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Is There Really A Real Estate Inventory Shortage?

For the past few months there have been a stead stream of claims that the real estate marketplace somehow has an inventory shortage. To be polite, this simply isn’t possible when at the same time you have an annual increase in the number of distressed properties for sale, properties which are typically sold at discount.

RealtyTrac, in its first-ever U.S. Foreclosure Inventory Analysis, which shows nearly 1.5 million U.S. properties were actively in the foreclosure process or bank-owned (REO) in the first quarter of 2013, up 9 percent from the first quarter of 2012. “Up 9 percent” means more short sales and foreclosures are available today than a year ago.

Inventory Up

According to the National Association of Realtors, existing home prices have been rising for 20 straight months as of February. The number of existing home sales reached 4.98 million on an annual basis in February compared with 4.52 million units a year ago.

According to NAR, “total housing inventory at the end of February rose 9.6 percent to 1.94 million existing homes available for sale, which represents a 4.7-month supply 2 at the current sales pace, up from 4.3 months in January, which was the lowest supply since May 2005. Listed inventory is 19.2 percent below a year ago when there was a 6.4-month supply.”


But — distress homes still represent a quarter of the market — and still sell with discounts that typically range from 15 to 18 percent.

How can you have a supply shortage AND have discounts at the same time?

“Delinquent loans that fell into a deep sleep after the robo-signing controversy in late 2010 are gradually coming out of hibernation following the finalization of the national mortgage settlement in April 2012,” said Daren Blomquist, vice president at RealtyTrac. “The settlement provided some closure regarding accepted foreclosure processing practices, and as a result lenders have been reviving more of these delinquent loans and pushing them into foreclosure over the past 12 months, particularly in states where a lengthy court process has resulted in a bigger backlog of non-performing loans still in snooze mode.”

RealtyTrac also reports that:

  • The annual increase in foreclosure inventory at a national level was caused by a 59 percent jump in pre-foreclosure inventory, while inventory of homes scheduled for foreclosure auction decreased 25 percent and inventory of bank-owned homes decreased 3 percent.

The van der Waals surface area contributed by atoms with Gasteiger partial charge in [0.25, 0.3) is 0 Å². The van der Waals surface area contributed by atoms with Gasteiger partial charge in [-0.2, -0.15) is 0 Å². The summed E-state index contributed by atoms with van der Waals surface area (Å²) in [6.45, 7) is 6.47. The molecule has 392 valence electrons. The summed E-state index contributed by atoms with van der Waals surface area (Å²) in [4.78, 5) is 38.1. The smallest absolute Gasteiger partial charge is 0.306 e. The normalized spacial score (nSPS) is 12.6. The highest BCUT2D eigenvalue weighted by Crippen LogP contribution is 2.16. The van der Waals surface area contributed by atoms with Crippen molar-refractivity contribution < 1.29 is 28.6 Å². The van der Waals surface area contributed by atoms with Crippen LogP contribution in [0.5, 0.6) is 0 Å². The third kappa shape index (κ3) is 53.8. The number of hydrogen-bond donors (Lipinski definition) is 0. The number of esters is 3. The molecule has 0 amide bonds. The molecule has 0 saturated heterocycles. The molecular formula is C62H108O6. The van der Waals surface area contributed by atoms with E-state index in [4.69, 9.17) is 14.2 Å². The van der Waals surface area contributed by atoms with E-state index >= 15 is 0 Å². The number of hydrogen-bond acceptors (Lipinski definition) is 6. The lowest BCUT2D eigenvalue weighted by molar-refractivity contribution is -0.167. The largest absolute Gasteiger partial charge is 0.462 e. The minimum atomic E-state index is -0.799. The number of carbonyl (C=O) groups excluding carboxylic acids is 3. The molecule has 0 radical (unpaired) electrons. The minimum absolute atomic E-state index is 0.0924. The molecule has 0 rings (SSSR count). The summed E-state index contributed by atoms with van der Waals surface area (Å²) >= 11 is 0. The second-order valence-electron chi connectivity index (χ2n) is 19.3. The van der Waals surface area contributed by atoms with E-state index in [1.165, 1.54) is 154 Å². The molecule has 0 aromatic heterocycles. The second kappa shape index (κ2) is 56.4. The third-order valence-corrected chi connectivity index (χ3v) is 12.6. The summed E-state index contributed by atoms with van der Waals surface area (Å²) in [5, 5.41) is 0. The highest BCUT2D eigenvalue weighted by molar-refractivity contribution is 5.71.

• Foreclosure inventory behavior was split nearly down the middle at the state level, with 26 states posting annual increases in foreclosure inventory and 24 states, along with the District of Columbia, posting annual decreases in foreclosure activity.
  • Among properties actively in the foreclosure process (excluding bank-owned properties), 35 percent were properties identified as vacant or where the homeowner had moved. The percentage of owner-vacated foreclosure inventory was 50 percent or higher in several states, including Indiana, Oregon, Washington and Nevada.
  • Inventory of listed foreclosures decreased 43 percent nationwide from a year ago, but inventory of unlisted foreclosures increased 12 percent.
  • Government-backed entities Fannie Mae, Freddie Mac and FHA/HUD accounted for the biggest portion of foreclosure inventory, with a combined 12 percent of the national total, followed by Bank of America with 11 percent, Wells Fargo with 10 percent and Chase with 7 percent.
  • More than two-thirds of the properties actively in the foreclosure process or bank owned as of the first quarter of 2013 were built in 1960 or later; however, in terms of year built the fastest growing segment of foreclosure inventory consisted of homes built before 1960 — up 11 percent from a year ago while foreclosure inventory of properties built in 1960 or later increased 6 percent during the same time period.
  • More than 60 percent of foreclosure inventory in the first quarter of 2013 was comprised of properties with loan amounts under $200,000, while homes with outstanding loans between $200,000 to $400,000 represented an additional 30 percent of all foreclosure inventory.

“The settlement,” said Blomquist, “provided some closure regarding accepted foreclosure processing practices, and as a result lenders have been reviving more of these delinquent loans and pushing them into foreclosure over the past 12 months, particularly in states where a lengthy court process has resulted in a bigger backlog of non-performing loans still in snooze mode.”

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